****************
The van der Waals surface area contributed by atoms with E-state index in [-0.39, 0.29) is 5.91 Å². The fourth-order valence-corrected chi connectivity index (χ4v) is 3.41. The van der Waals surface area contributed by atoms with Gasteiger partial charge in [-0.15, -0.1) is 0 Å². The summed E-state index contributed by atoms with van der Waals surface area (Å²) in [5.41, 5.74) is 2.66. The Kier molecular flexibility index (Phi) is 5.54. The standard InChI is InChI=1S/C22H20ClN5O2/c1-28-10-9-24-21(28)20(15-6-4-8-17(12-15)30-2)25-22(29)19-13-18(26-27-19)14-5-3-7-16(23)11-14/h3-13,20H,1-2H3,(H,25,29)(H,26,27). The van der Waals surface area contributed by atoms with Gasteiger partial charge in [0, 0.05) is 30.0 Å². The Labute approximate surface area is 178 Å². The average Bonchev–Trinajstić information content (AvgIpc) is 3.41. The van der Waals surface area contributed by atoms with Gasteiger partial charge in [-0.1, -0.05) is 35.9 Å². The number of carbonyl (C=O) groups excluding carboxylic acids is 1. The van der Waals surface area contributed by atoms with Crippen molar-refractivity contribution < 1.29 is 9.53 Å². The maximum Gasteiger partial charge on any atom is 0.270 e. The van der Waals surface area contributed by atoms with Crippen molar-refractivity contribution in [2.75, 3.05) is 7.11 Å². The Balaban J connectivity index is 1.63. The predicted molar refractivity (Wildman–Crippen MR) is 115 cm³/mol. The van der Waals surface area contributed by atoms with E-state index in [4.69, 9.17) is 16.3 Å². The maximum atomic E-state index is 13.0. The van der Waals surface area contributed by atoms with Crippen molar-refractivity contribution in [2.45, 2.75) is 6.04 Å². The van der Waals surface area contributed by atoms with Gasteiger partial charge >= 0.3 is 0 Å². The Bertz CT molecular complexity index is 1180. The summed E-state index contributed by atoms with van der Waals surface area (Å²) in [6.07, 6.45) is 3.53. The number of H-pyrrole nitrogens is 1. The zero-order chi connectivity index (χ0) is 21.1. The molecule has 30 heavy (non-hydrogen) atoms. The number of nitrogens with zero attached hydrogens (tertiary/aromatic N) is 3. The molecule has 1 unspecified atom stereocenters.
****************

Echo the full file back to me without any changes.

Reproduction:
The van der Waals surface area contributed by atoms with E-state index in [-0.39, 0.29) is 5.91 Å². The fourth-order valence-corrected chi connectivity index (χ4v) is 3.41. The van der Waals surface area contributed by atoms with Gasteiger partial charge in [-0.15, -0.1) is 0 Å². The summed E-state index contributed by atoms with van der Waals surface area (Å²) in [5.41, 5.74) is 2.66. The Kier molecular flexibility index (Phi) is 5.54. The standard InChI is InChI=1S/C22H20ClN5O2/c1-28-10-9-24-21(28)20(15-6-4-8-17(12-15)30-2)25-22(29)19-13-18(26-27-19)14-5-3-7-16(23)11-14/h3-13,20H,1-2H3,(H,25,29)(H,26,27). The van der Waals surface area contributed by atoms with Gasteiger partial charge in [0, 0.05) is 30.0 Å². The Labute approximate surface area is 178 Å². The average Bonchev–Trinajstić information content (AvgIpc) is 3.41. The van der Waals surface area contributed by atoms with Gasteiger partial charge in [-0.1, -0.05) is 35.9 Å². The number of carbonyl (C=O) groups excluding carboxylic acids is 1. The van der Waals surface area contributed by atoms with Crippen molar-refractivity contribution < 1.29 is 9.53 Å². The maximum Gasteiger partial charge on any atom is 0.270 e. The van der Waals surface area contributed by atoms with Crippen molar-refractivity contribution in [2.75, 3.05) is 7.11 Å². The Balaban J connectivity index is 1.63. The predicted molar refractivity (Wildman–Crippen MR) is 115 cm³/mol. The van der Waals surface area contributed by atoms with E-state index in [4.69, 9.17) is 16.3 Å². The maximum atomic E-state index is 13.0. The van der Waals surface area contributed by atoms with Crippen molar-refractivity contribution in [2.45, 2.75) is 6.04 Å². The van der Waals surface area contributed by atoms with Gasteiger partial charge >= 0.3 is 0 Å². The Bertz CT molecular complexity index is 1180. The summed E-state index contributed by atoms with van der Waals surface area (Å²) in [6.07, 6.45) is 3.53. The number of H-pyrrole nitrogens is 1. The zero-order chi connectivity index (χ0) is 21.1. The molecule has 30 heavy (non-hydrogen) atoms. The number of nitrogens with zero attached hydrogens (tertiary/aromatic N) is 3. The molecule has 1 unspecified atom stereocenters.